Among C&W’s businesses, the most entrenched in the local market is C&W Services Singapore, headed by managing director Natalie Craig. It handles government facilities and institutional buildings in sectors ranging from education and healthcare to sporting and leisure facilities. For example, C&W Services is the facilities manager for Singapore Sports Hub. “We have a very broad set of expertise, but are very Singapore-focused,” says Craig.
The Library at C&W's CapitaSpring office, designed for silent working (Photo: Albert Chua/EdgeProp Singapore)

‘Living lab’

C&W Services’ space at ESR BizPark is positioned as “a living lab”, where new technology is being tested — from face recognition to other touchless security systems and robotic cleaners.
Even the mobile application for C&W staff to book workspaces or meeting rooms at both offices in Singapore had been tested at the lab before it was rolled out. “We want to encourage people to come back to the office and work in an activity-based environment,” says Craig. “From the app, you can see where your co-workers are sitting, so you can book a space or meeting room near them.”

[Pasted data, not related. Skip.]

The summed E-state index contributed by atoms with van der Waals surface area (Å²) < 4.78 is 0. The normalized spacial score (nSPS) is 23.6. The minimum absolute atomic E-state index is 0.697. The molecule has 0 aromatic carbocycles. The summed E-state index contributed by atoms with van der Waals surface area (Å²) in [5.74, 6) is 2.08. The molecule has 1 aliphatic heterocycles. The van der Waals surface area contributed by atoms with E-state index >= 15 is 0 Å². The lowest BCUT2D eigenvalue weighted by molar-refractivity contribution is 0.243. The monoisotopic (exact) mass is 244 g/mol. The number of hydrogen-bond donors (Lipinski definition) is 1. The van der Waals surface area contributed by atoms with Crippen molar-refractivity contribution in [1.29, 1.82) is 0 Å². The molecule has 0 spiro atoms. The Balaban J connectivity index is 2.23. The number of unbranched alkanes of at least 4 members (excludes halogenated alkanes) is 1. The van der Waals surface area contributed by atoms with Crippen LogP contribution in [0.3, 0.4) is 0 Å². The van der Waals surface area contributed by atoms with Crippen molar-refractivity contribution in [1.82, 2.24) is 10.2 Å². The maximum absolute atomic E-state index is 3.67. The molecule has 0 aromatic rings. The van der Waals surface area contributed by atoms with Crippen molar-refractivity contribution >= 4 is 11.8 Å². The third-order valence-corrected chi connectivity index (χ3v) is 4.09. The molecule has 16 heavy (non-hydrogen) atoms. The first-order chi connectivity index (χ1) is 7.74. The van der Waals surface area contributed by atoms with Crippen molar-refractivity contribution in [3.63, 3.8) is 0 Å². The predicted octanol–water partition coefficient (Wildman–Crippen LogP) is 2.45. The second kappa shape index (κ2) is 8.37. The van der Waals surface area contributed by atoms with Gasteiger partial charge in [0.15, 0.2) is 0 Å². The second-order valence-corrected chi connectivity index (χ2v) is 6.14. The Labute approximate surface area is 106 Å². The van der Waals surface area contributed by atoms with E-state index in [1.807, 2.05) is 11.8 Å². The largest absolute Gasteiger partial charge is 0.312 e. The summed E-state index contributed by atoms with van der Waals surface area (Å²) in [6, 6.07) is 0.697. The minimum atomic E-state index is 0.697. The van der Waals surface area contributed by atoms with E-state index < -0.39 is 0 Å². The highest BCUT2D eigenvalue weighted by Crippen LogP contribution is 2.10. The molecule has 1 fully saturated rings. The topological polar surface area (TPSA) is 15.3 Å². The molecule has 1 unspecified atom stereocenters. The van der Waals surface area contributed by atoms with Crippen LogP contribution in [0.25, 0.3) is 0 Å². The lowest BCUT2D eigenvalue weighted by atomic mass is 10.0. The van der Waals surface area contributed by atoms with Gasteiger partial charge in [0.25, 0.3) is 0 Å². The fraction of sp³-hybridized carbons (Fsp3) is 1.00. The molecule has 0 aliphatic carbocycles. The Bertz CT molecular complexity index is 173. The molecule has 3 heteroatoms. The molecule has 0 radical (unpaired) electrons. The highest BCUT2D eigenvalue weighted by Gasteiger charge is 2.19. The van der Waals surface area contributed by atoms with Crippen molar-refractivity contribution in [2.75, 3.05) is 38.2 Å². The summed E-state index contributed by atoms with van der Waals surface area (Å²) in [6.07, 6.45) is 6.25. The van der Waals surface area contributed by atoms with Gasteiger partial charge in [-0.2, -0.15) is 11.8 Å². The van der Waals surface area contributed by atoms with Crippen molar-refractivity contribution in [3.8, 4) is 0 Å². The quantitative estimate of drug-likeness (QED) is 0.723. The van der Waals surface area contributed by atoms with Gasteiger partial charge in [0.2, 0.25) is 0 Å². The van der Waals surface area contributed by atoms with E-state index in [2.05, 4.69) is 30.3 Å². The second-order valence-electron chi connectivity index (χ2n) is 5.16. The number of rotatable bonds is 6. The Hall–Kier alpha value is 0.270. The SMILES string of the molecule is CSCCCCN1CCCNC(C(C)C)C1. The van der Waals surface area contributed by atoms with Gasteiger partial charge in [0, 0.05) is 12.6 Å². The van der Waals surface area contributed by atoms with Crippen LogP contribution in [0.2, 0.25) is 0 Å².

The plan is to eventually allow food delivery on the app, as well as add on other perks and benefits for staff. “Things like that have now become part of the FM services that we need to offer our clients,” she says.
The office at ESR BizPark is intended for 500 people, but it has only about 160 workstations. “We’ve done some surveys to fit utilisation, and we’ve found that only about 60% of the office workstations are actually utilised,” says Craig. “But we want to be able to accommodate everyone when they come in, so there are enough seats, but not in a workstation setting.”